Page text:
Facebook v. Google+: Completely Unscientific Case Study
When Google+ launched a few weeks back to great fanfare, a lot of people were touting it as a Facebook killer. For many of us, Facebook had become an almost useless cacophany of information from people ranging from all-but-forgotten school chums to family to work colleagues to real life friends. Google+ gave everyone a chance to start over and to segregate these communities into various “cicles” in order to manage the conversation.
But looking at both OTB and various other sites on the Web, I’m noticing a distinct trend: The +1 button just isn’t catching on while the Facebook like/recommend button is going gangbusters.
A completely unscientific and vainglorious example is that of my own articles for The Atlantic. Aside from my own interest in tracking the performance of these pages, it also happens to be a best case scenario for Google+ in that the page design puts both buttons side-by-side at the top of the page, making it equally likely that people who utilize the services will “like” the post.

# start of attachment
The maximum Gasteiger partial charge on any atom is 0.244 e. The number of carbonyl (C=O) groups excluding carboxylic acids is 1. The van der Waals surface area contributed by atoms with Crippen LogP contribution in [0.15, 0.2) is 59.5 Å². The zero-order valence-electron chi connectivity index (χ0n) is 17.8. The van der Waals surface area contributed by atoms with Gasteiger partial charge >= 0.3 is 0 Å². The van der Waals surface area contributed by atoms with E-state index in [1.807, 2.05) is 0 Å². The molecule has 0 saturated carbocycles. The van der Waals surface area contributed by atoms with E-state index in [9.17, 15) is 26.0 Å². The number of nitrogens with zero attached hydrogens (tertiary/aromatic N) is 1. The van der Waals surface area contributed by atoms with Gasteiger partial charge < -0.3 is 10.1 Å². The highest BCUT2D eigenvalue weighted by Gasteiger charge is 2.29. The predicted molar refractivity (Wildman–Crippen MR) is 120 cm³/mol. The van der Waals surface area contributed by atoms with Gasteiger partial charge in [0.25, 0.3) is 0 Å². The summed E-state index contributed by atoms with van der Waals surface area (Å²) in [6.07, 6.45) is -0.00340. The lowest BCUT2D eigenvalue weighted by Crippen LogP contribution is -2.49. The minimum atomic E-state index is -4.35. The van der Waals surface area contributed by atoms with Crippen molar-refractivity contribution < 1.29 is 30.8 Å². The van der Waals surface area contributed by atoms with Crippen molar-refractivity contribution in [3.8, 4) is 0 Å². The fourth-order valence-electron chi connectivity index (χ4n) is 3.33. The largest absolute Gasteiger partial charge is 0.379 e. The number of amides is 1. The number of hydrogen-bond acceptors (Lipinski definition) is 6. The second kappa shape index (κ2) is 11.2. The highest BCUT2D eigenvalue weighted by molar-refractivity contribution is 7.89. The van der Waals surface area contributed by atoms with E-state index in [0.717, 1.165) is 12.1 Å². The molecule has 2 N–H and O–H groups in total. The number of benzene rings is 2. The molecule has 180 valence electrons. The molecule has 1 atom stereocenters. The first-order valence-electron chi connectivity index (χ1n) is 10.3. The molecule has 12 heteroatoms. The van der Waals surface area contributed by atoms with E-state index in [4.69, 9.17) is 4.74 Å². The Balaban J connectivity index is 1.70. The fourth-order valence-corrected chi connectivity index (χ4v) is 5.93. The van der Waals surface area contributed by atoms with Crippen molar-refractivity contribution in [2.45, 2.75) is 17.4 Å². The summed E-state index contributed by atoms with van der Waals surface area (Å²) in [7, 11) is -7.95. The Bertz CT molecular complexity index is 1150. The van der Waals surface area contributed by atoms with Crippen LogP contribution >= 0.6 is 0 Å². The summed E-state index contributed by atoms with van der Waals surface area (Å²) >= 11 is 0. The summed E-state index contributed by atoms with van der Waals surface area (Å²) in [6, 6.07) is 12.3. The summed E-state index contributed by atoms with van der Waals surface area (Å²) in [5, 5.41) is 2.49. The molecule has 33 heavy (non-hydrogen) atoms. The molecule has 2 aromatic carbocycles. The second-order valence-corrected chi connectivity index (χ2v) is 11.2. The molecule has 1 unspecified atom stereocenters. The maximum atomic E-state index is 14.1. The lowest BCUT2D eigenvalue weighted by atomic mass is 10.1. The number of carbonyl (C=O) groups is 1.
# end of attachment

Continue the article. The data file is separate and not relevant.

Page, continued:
In addition to the fact that the readers of The Atlantic seemingly don’t give a crap about the transatlantic relationship, which is mildly ironic if not shocking, what jumps out here is that, not only are people radically more apt to “like” the post on Facebook than to give it a +1 on Google, they’re even more likely to take the effort to register and post a comment than they are to +1 it.
Oh: And the Google+ numbers are actually wildly inflated, in that I +1’d all of them. Although, in two cases, I had neglected to do so until compiling this “research.”